Bithumb and Upbit announced in open notices that they will cease trading Litecoins (LTC) on Korean crypto exchanges. Upbit will cease trading pairs with Litecoin from June 20th, and users have one month to withdraw the asset. As of June 8, Bithumb had stopped accepting LTC deposits. The exchange also allows users to withdraw LTC funds until July 25th.
Korea: Litecoin MimbleWimble Edition delisted
According to the companies, the MimbleWimble Extension Blocks upgrade is not compliant with South Korean AML regulations (anti-money laundering). Three other South Korean crypto exchanges joined them: Korbit, Coinone, and Gopax. The five platforms announced their delisting at the same time in unprecedented coordination by the country’s crypto exchange industry.
Each company issued similar delisting announcements. It is not surprising that South Korean regulators have warned about MWEB from before it was released. Privacy coins Monero and Zcash (ZEC), have been taken out of the Asian country.
Reportedly, though, Litecoin’s delisting is a matter of collective industry action to satisfy the government. Lawmakers summoned the five exchanges in an attempt to find out why they had not coordinated to delist Terra Luna. Litecoin was the first crypto to be delisted by the joint committee.
Litecoin has been promoting the new privacy features in MWEB fork since a while. It protects your privacy and offers performance improvements to enhance its value proposition as a faster, cheaper Bitcoin (BTC).
The world’s largest crypto exchange – Binance – also weighed in on the matter, indicating that it will cease supporting withdrawals and deposits of Litecoin transactions wanting to employ the MWEB feature.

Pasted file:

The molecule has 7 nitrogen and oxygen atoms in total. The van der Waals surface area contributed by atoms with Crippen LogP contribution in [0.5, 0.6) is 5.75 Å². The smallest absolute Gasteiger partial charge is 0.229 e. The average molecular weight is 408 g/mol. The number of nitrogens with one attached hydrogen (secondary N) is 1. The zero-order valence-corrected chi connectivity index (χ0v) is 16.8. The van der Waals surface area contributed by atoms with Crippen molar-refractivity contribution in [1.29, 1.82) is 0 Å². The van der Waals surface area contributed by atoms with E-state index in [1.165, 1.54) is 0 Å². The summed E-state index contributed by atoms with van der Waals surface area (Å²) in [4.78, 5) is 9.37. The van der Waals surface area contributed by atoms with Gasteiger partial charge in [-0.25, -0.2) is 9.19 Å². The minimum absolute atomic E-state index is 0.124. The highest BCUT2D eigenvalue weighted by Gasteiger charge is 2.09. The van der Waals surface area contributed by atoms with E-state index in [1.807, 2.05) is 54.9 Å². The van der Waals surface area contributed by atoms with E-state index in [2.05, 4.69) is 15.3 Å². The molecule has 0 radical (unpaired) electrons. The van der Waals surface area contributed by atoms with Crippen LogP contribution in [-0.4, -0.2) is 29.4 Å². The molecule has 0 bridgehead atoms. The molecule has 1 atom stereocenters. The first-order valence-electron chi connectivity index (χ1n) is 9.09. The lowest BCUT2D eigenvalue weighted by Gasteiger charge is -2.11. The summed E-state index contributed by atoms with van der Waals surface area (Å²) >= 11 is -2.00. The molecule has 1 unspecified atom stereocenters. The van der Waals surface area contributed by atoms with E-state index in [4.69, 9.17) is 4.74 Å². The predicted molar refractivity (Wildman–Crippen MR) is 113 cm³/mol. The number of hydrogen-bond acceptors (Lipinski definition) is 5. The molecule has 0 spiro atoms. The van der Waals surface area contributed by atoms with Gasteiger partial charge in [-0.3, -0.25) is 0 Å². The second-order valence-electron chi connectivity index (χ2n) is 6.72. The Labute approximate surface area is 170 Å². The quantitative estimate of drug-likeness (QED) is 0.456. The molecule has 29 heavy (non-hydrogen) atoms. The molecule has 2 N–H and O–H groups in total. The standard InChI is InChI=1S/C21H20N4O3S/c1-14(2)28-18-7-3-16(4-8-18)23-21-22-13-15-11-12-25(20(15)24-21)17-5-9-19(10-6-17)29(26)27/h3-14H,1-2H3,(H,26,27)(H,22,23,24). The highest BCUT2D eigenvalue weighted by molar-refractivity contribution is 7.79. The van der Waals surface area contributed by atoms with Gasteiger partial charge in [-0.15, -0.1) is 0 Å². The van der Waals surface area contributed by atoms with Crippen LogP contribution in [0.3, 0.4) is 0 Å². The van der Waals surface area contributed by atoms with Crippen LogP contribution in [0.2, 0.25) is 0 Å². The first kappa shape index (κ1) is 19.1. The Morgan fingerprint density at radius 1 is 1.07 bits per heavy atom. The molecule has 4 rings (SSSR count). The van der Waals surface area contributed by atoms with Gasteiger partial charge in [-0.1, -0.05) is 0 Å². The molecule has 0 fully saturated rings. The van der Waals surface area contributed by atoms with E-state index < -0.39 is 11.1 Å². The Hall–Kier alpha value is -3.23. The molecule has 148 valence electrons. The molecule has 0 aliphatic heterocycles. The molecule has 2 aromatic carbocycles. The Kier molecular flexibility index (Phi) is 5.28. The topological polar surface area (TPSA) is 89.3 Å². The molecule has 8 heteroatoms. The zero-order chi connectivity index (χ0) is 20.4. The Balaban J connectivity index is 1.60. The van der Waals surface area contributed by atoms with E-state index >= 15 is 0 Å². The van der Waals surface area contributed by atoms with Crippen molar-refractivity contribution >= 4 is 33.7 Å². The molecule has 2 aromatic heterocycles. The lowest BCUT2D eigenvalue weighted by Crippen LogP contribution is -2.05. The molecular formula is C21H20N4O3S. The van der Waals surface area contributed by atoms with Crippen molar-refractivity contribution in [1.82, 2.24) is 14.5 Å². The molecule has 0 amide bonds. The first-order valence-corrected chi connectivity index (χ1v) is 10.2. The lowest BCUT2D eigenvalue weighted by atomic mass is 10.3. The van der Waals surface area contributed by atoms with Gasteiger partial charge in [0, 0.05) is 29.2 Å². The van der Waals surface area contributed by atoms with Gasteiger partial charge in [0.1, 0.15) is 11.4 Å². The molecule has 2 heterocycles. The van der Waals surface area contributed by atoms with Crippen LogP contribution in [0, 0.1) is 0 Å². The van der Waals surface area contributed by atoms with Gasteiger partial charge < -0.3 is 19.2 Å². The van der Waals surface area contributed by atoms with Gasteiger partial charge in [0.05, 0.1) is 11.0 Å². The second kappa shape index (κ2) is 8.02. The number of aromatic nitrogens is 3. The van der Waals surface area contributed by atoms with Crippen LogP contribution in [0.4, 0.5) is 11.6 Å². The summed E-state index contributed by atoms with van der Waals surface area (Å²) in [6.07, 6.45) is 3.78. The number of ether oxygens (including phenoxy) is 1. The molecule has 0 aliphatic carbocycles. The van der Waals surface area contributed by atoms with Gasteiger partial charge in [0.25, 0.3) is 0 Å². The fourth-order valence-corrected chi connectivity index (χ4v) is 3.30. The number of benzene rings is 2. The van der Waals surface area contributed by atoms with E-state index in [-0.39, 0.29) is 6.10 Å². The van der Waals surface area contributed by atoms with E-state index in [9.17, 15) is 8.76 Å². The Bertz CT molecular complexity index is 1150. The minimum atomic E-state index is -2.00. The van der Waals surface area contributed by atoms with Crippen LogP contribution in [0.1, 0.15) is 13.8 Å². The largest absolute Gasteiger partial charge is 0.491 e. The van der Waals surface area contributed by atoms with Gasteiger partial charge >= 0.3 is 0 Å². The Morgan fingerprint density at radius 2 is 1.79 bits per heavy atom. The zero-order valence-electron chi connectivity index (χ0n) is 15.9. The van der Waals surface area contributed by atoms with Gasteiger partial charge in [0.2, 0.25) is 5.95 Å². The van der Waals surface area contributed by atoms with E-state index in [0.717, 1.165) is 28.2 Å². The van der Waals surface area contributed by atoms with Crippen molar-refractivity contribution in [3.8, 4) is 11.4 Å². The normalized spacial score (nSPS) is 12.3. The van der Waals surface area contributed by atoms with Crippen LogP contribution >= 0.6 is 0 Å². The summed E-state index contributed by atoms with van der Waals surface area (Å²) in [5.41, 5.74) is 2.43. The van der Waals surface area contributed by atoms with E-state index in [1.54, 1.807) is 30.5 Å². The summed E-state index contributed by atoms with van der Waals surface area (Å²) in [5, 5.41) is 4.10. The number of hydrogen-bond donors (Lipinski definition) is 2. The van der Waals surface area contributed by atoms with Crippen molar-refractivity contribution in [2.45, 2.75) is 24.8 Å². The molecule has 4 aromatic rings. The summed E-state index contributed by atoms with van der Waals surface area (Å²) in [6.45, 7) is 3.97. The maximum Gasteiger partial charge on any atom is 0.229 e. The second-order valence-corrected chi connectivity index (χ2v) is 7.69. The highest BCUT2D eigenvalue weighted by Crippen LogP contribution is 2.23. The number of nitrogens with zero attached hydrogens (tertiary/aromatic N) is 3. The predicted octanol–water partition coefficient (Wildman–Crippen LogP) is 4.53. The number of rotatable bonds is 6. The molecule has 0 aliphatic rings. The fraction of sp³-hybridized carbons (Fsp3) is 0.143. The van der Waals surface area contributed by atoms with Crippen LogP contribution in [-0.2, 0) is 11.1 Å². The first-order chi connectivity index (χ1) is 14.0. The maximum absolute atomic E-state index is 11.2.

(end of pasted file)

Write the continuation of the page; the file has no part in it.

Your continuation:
Outlook Thursday: Market Cap, Price of Litecoin, and Outlook
According to CoinMarketCap data today, Litecoin’s total market capitalization is $3 billion. Altcoin has also been affected by the negative price movements in crypto markets, with a 15% drop on the day. LTC has also fallen by approximately 50% since the last month, when it was at $80.
The asset’s peak value was $260 in November 2013. It has lost 83% since then.
It’s a proof-of-work consensus mechanism, Bitcoin-fork blockchain, that offers some feature tradeoffs against Bitcoin to users. The number of LTC addresses and transactions and the hashrate continue to increase, suggesting it’s a healthy blockchain.
Getting delisted in South Korea loses the coin some liquidity there, but that’s a tradeoff the Litecoin community has made for its blockchain values. Additionally, the new privacy features of MWEB are a real addition to the crypto and could bring in new users.
Litecoin supporters could also see the delistings of MimbleWimble as marketing. The delistings not only attract attention from the crypto community but also highlight the seriousness and importance of privacy solutions MimbleWimble provides for LTC users. They work. They’re banned in Korea.